Insomnia is a symptom, not a disease, but
when you can't sleep. It is a symptom that keeps people going
into sleep or going back to sleep once they have awaken at night.
It is hard to care about the difference. About 50% of all Americans
go through about of insomnia at some point in their lives; one
third of us have it more often or on a regular basis. Any time
you are suffering from physical pain and discomfort, your risk
of insomnia goes up. Diseases of the heart, lungs, liver, kidneys,
pancreas and digestive organs always keep us awake at night.
People, who have emotional problems such
as anxiety, phobia or depression, are at risk for the type of
insomnia that makes it hard to fall asleep. Others fall asleep
easily but wake up very early and are unable to get back to sleep.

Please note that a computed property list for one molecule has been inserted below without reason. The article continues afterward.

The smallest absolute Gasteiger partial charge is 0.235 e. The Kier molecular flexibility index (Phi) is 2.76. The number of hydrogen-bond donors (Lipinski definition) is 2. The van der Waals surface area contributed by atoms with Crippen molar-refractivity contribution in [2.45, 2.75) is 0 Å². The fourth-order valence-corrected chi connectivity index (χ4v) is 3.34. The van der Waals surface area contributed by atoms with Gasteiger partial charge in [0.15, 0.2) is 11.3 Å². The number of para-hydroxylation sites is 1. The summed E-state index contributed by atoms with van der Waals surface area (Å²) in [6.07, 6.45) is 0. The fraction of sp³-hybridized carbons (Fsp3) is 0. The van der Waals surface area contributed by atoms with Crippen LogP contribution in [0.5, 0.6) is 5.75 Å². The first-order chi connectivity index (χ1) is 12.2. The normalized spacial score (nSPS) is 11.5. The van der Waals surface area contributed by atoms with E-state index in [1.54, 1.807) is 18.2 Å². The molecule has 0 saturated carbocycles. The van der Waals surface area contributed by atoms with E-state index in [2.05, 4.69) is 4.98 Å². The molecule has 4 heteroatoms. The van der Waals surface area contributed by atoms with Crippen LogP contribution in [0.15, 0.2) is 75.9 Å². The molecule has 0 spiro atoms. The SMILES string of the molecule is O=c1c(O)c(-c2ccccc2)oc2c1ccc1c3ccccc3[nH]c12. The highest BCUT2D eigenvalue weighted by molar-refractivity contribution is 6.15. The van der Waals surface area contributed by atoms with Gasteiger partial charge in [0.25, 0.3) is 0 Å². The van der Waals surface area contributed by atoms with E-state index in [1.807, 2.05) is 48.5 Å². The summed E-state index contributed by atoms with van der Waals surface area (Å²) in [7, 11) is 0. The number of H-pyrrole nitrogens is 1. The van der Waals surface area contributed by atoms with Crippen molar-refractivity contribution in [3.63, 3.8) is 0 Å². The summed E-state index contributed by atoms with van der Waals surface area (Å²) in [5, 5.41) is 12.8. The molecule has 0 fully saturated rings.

This form of insomnia occurs most often among older people, but
it may associate with depression as well.
One night without sleep or there is a good
reason why you are awake doesn't qualify as insomnia. But however,
ignoring insomnia is a mistake. Sleep deprivation not only makes
you less alert and capable, it can interfere with personal relationships
because of lack of sleep also makes most people irritable and
short tempered. Therefore, tailoring your diet, having less caffeine
drinks might help and adjusting your lifestyle and sleeping habits.
But if all these still don't work then seeking doctor's advice
would be necessary.
Listening to relaxing music shortly before
going to bed can de-stress your body and help you get a good nightˇ¦s
sleep. --- Steven Halpern, Ph.D., composer, researcher and author
of Sound Health; The Music and Sounds That Makes Us Whole.